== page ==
Monday, January 23, 2017

My Core Beliefs About Adult Learning (CC0 1.0 Universal (CC0 1.0)

What are the core beliefs about adult learning and development that guide your practice as an adult educator?

This is the question that our facilitator posed for us for Week 1 of a course on 'Adult Learning and Development ' that I am undertaking with the University of Victoria as a part of the 'Certificate in Adult and Continuing Education/CACE' program. Week 1 is all about understanding our frames of reference (FOR). He explained that 'We think from our beliefs every day as they guide our practice as adult educators; but we too infrequently think about them.'

I must admit that I had not really thought about my core beliefs in a long time. This exercise was all about developing a critical rationale for my practice as an adult educator. I was expected to state my top 5 beliefs, elaborate on their meaning and share how the belief impacts my thoughts, feelings, attitudes, perspective and/or behaviour as an adult educator.

This was a powerful reflective exercise for me and I thought I might be able to start a dialogue with others by sharing my beliefs on my blog. 

My top five fundamental beliefs about adult learning and development are:
  1. I believe that life experiences are critical to learning.
Elaboration: Adults accumulate a wealth of knowledge and life experiences. These positive and negative experiences provide connections between old and new learning. Adults appreciate when this knowledge and experience is respected and the value that participants bring to the training is recognized.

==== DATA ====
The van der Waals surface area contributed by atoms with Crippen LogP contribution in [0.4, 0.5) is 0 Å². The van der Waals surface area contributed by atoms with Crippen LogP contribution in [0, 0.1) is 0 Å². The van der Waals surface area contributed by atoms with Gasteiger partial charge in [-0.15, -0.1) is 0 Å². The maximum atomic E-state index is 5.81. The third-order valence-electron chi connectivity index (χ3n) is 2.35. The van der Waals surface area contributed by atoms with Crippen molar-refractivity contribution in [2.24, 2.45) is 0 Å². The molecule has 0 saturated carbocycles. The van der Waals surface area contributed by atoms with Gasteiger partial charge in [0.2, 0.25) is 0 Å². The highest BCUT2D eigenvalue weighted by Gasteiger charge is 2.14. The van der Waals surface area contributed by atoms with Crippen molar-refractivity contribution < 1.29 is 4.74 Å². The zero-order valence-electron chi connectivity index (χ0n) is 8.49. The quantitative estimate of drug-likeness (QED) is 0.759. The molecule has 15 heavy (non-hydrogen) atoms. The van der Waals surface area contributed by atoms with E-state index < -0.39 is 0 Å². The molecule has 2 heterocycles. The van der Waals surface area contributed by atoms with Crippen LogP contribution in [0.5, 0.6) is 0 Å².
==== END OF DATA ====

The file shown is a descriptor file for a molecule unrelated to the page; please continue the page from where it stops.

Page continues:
I use prior knowledge and skills as a hook or a context for participants as they process new knowledge. I draw out the wisdom that exists in the room by asking participants to think about what they already know and how their existing knowledge can be applied in new situations. This linking of new material to existing knowledge and experience creates a powerful and relevant learning experience. I am currently designing a training program on customer service skills. One of the activities that I plan to begin with is to ask participants to recall their own experiences of receiving good and/or bad service and identify the characteristics of those customer service experiences. I will then encourage them to draw on these experiences as they relate to the topic.
  1. I believe that adults learn when things are relevant to them.
Elaboration: Adults learn when the material is significant to them and to their current lives. If adults do not see the immediate relevance of the content, they quickly figure out that they don’t need to know it.

As an adult educator, it is important for me to answer the ‘WIIFM’ (What is in it for me?) question on behalf of my participants. Adults want their learning experiences to be relevant, to meet their needs and to help them achieve their goals. When a learning experience demonstrates these characteristics, participants find the learning process more valuable. One of the ways I am able to apply this principle is by having clearly defined goals, objectives, and agenda for the training. Early in the training, I try and highlight to the participants how the training will help them achieve their goals.
  1. I believe that knowledge is constructed in a social context.
Elaboration: Adults need dialogue and social interaction to learn and knowledge is co-created by a community of individuals. Collaborative learning enables participants to use their shared experiences to build upon concepts in ways that are not possible through instruction.